Rays sign Casey Kotchman to a minor league contract

Leave a comment

Earlier this week the Indians were said to be interested in Casey Kotchman, but today the veteran first baseman signed a minor-league contract with the Rays that includes an invitation to spring training.

Tampa Bay lost last year’s starting first baseman, Carlos Pena, as a free agent, but Dan Johnson is expected to replace him and the Rays also just added Johnny Damon and Manny Ramirez to the first base/designated hitter mix.

Kotchman is a very good defensive first baseman, but hit just .217 with a .616 OPS in 125 games for the Mariners last season and the 28-year-old is a career .259 hitter with a .326 on-base percentage and .392 slugging percentage. He might have some use as a bench player under the right circumstances, but his bat just isn’t good enough to be a regular option at the most offense-driven position.

Joe Maddon: “I have a defensive foot fetish.”

Getty Images
5 Comments

The Cubs’ defense — or lack thereof this year — has been a topic of conversation as it could help explain why the team hasn’t played at the elite level it played at last year.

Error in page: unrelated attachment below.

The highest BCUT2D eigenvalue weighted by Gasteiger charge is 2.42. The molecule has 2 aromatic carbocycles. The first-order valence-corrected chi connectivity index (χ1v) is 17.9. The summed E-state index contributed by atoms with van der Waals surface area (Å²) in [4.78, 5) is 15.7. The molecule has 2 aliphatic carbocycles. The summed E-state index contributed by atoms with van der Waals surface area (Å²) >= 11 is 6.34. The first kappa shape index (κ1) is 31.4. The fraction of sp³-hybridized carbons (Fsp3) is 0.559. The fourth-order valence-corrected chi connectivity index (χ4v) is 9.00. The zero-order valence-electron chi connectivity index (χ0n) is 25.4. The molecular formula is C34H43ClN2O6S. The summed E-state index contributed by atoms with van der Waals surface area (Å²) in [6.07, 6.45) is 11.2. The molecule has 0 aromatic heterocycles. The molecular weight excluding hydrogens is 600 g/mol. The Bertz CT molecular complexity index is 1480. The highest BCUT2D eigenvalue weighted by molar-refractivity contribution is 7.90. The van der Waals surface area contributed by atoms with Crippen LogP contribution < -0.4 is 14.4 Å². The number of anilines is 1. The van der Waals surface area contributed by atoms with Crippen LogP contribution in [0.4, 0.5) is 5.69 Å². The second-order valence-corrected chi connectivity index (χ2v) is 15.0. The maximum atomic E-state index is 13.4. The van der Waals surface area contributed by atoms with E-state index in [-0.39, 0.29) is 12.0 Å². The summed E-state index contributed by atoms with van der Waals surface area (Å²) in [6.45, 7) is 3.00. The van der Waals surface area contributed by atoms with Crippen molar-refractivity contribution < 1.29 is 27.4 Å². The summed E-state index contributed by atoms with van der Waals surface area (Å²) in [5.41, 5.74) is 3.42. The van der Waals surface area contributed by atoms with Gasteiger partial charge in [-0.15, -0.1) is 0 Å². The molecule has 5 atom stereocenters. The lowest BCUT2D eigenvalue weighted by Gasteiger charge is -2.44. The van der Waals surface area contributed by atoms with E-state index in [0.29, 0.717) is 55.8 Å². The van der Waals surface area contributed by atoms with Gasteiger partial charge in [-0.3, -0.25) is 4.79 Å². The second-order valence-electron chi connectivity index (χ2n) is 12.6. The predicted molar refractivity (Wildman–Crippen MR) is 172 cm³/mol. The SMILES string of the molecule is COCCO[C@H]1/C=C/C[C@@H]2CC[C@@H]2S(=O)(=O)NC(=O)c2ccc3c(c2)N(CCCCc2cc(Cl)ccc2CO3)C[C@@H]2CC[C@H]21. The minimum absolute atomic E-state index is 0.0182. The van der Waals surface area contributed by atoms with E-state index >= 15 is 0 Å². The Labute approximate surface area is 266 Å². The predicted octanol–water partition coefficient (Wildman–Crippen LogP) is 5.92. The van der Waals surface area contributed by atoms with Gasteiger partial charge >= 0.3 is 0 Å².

Manager Joe Maddon tried to go into detail about that but ended up channeling his inner Rex Ryan. Via CSN Chicago’s Patrick Mooney.

Well then.

The Nationals have scored 62 runs during four Joe Ross starts

Matthew Stockman/Getty Images
1 Comment

If, in the future, Joe Ross ever complains about a lack of run support, point to his first four starts of the 2017 season.

Ross started on April 19 in Atlanta against the Braves, on April 25 in Colorado against the Rockies, on April 30 at home against the Mets, and on May 23 at home against the Mariners. In those games, the Nats’ offense scored 14, 15, 23, and 10 runs respectively for a total of 62 runs, or an average of 15.5 per start. Ross was the pitcher of record for seven, eight, 10, and 10 runs for a total of 35 runs (8.75 runs per start), which would still make him the major league leader in run support by that restrictive standard.

Among qualified starters — Ross did not qualify — entering Tuesday’s action, the Rockies’ Antonio Senzatela led the way according to ESPN, averaging 7.11 runs of support in nine starts. The Rockies scored double-digit runs in only three of those starts, oddly enough.

Per the Nationals, the 62 runs of support for Ross is a major league record in a pitcher’s first four starts of a season.